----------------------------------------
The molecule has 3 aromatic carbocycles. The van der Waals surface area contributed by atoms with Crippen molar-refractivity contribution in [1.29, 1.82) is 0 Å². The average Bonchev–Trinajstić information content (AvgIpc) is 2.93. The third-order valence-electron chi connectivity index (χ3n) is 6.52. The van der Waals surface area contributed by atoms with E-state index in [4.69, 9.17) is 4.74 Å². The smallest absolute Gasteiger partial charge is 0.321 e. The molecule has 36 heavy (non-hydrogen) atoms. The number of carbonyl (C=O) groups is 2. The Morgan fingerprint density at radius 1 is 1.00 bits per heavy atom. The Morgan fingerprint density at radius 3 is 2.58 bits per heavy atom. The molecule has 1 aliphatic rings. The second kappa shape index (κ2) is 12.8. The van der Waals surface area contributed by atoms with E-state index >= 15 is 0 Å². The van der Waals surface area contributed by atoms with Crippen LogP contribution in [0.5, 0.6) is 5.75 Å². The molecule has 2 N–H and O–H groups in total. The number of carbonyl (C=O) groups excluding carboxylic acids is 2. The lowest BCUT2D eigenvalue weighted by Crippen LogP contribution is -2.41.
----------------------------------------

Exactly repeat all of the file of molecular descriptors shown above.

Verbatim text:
The molecule has 3 aromatic carbocycles. The van der Waals surface area contributed by atoms with Crippen molar-refractivity contribution in [1.29, 1.82) is 0 Å². The average Bonchev–Trinajstić information content (AvgIpc) is 2.93. The third-order valence-electron chi connectivity index (χ3n) is 6.52. The van der Waals surface area contributed by atoms with E-state index in [4.69, 9.17) is 4.74 Å². The smallest absolute Gasteiger partial charge is 0.321 e. The molecule has 36 heavy (non-hydrogen) atoms. The number of carbonyl (C=O) groups is 2. The Morgan fingerprint density at radius 1 is 1.00 bits per heavy atom. The Morgan fingerprint density at radius 3 is 2.58 bits per heavy atom. The molecule has 1 aliphatic rings. The second kappa shape index (κ2) is 12.8. The van der Waals surface area contributed by atoms with E-state index >= 15 is 0 Å². The van der Waals surface area contributed by atoms with Crippen LogP contribution in [0.5, 0.6) is 5.75 Å². The molecule has 2 N–H and O–H groups in total. The number of carbonyl (C=O) groups excluding carboxylic acids is 2. The lowest BCUT2D eigenvalue weighted by Crippen LogP contribution is -2.41.